In the management of dacryocystitis of infancy both pediatricians and ophthalmologists have as a rule recommended conservative treatment. The teaching has been that no attempt should be made to open the nasolacrimal passages by probing the duct because early instrumentation would injure the tissues and interfere with their normal evolution. This seemed reasonable; hence, conservative treatment has been followed with but few exceptions. From a review of the literature and the present series of cases, it seems that passive treatment may at times be more harmful than early probing of the duct.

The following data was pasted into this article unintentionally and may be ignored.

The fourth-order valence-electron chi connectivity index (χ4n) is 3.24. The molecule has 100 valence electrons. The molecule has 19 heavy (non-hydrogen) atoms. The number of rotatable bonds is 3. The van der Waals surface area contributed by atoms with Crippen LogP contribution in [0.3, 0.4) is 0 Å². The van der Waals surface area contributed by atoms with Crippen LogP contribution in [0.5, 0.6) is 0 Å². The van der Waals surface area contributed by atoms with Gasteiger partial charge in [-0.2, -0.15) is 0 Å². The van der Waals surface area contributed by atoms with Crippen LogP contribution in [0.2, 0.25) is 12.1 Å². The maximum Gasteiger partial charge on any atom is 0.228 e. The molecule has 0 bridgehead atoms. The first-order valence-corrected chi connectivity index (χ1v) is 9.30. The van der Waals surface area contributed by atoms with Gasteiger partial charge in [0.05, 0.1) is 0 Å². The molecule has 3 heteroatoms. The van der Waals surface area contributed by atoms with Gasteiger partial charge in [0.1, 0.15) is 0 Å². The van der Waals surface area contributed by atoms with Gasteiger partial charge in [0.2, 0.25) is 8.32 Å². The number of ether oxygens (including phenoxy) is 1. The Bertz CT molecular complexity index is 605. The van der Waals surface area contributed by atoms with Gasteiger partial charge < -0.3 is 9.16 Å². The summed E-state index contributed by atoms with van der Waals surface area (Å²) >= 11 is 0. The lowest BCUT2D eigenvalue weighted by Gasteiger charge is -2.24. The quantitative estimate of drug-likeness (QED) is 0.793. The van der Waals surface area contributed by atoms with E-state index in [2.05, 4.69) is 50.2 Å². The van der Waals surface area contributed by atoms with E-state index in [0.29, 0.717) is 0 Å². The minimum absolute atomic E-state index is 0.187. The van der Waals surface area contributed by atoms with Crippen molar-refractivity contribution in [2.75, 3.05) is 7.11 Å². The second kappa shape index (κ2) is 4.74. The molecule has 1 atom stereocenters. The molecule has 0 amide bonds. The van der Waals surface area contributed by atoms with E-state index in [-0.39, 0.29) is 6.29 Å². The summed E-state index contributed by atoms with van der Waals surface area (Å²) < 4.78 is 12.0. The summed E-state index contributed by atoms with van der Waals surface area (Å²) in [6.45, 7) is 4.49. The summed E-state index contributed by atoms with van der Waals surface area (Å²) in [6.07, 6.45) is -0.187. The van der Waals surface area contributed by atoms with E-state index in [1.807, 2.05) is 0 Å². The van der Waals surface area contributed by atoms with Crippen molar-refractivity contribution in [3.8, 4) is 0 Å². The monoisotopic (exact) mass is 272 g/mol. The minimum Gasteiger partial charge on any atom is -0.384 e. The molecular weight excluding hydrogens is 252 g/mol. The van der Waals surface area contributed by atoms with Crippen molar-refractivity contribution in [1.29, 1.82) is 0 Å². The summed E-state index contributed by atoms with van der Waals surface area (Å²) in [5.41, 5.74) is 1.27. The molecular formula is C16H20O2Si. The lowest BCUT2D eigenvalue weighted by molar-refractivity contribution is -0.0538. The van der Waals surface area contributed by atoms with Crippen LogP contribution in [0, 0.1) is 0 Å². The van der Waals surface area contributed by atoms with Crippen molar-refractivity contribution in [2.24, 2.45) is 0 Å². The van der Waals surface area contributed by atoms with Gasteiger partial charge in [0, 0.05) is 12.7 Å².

REVIEW OF LITERATURE
There were innumerable articles during the past century warning against probing the nasolacrimal duct in cases of dacryocystitis in infancy. In 1904 Weeks1 proposed probing the duct with a fairly large probe after slitting the canaliculus provided that conservative treatment was unsuccessful and nature had been given every opportunity to establish a passage. Pechin,